The people of Aran lived there for centuries and have made their living by the cultivation of the land, entailing really hard work as there is only a thin covering of soil over the rock surface and often no soil at all. Great use is made of seaweed to enrich and manure their crops; they also trade with the mainland in cattle swimming out and then being hauled aboard with ropes.
The island women weave their own tweed and make a type of belt called a “crios”, which is woven over the foot, in very bright colours and most attractive patterns.
Most knitting patterns were never written down, but handed on in families. The style of knitting is that known as Traditional. The highly skilled knitters turn out lovely work, but sometimes, with a true Irish touch of “nothing really matters” their knitting shows mistakes always found in the simple patterns, and a careless nonchalance in the crossing of their cables
The more intricate the pattern the more perfect the knitting, and their best work is of highest standards. Some of the interlaced or plaited patterns seen to have originated from the designs found on Irish stones and crosses – the latter are most impressive and rich in their decoration. These Aran knitters group their patterns very cleverly and use the travelling stitch, both plain and crossed, singly or in pairs and trebles, running across the surface of the knitting, and also use it in crossovers. Cable stitch is worked in with great effect among the other patterns. Some of the knitters embellish their work with “Bobbles” knitted in as the work progresses which certainly add a richness and character.
Hand knitting, like weaving, is a craft with roots deep in the life of the Irish Countryside. Hand knit “ganseys” or sweaters, caps, stockings, trousers and shawls were once commonly worn, but the Cottage industry of Irish Hand knits has lasted longest along the Western Seaboard. The hand knit sweaters of Donegal and Aran are world famous made of heavy oiled wool, guaranteed to keep out wind and weather, they are the traditional costume of the Fisherman. Equipped with the sweater, homespun Bawneen Trousers and Jackets, they braved the stormiest of seas in their currach’s. The knitters working for Erin will verify that it takes 40 hours of hand kitting to produce one garment.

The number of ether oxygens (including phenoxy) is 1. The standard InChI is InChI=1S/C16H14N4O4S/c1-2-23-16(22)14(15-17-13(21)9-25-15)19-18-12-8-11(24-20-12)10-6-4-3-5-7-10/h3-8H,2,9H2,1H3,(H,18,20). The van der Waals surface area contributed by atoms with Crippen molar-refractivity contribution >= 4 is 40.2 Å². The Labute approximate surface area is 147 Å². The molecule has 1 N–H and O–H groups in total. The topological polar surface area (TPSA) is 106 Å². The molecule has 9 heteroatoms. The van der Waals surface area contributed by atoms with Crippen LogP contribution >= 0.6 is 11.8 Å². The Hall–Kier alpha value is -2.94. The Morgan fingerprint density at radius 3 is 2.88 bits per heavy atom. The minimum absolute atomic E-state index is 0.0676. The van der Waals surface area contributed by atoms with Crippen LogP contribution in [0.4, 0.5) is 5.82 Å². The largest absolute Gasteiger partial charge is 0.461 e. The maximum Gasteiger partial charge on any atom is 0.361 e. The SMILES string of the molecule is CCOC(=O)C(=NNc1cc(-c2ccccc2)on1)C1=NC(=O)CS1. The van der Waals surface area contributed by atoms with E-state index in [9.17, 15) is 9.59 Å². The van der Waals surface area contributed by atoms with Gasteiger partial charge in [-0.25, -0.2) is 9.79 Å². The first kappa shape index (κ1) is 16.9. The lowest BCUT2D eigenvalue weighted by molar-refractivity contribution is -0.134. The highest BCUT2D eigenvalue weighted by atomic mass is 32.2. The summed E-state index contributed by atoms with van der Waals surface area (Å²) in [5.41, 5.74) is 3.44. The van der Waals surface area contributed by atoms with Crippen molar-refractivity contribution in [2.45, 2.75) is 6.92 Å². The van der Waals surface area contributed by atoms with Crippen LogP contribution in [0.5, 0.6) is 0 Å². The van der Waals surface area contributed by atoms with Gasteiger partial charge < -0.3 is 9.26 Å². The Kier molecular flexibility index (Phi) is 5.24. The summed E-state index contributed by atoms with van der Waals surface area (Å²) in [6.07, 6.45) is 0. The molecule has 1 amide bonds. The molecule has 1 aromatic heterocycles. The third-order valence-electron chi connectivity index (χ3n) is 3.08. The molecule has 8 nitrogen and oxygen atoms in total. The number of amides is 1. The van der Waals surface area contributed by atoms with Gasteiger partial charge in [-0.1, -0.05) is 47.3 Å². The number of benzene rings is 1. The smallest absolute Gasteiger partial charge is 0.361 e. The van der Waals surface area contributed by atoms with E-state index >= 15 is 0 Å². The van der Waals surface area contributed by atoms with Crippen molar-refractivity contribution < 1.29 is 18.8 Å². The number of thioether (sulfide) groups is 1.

It was said that if a fisherman were drowned at sea and washed ashore far from home he might be identified by the stiches or pattern of his Gansey or other garment.
John Millington Synge who based some of his most famous plays on the stories he has heard, and the life he had experienced on the Aran Islands, describes in “Riders to the Sea” how a girl identifies the body of her drowned fisherman brother by the stockings he wore, “it’s the second one of the third pair I knitted, and I put up three score stitches and I dropped four of them.” In places like Aran and Donegal they will tell you that the stitches in a Gansey have meaning or tell a story relating to the life of the Fisherman – Sea, Earth, Sky, Marriage, Sons to take his place, many too, are supposed to have a religious significance.
STITCHES AND THEIR SIGNIFICANCE
Trinity or Blackberry
Is supposed to represent the Holy Trinity. It is done by making three stitches from one and one from three across the panel – hence its name.
The fisherman’s basket, for abundant catches.
Usually formed in Moss Stitch is said to represent wealth and success.
Cable and Rope
Are of all types, and represent the Fisherman’s ropes.
This looks like its name and is made by twisting stitches forwards and backwards across the panel. It is a tribute to the bee. It was considered a lucky omen if a fisherman saw a swarm of bees before setting out to sea a good catch was assured
An intricate pattern of plain stitches worked to form a trellis effect over purl stitches, representing the stony fields of the west, and the nets of the Fishermen.
The eternal link for those who left the island.
Moss Stitch or Carrageen Moss
(Seaweed with medicinal properties – also used for making Blancmange)
It represents wealth to the Fisherfolk. Also called poor man’s wealth.
Purl or twist stitches worked to form the poles and rungs of the ladder of life, against a plain stitch background. It symbolises the pilgrims road to eternal happiness.
Depicting the ups and downs of married life (usually shown running from shoulder to hem of the garment) also represents forked lightning or cliff paths.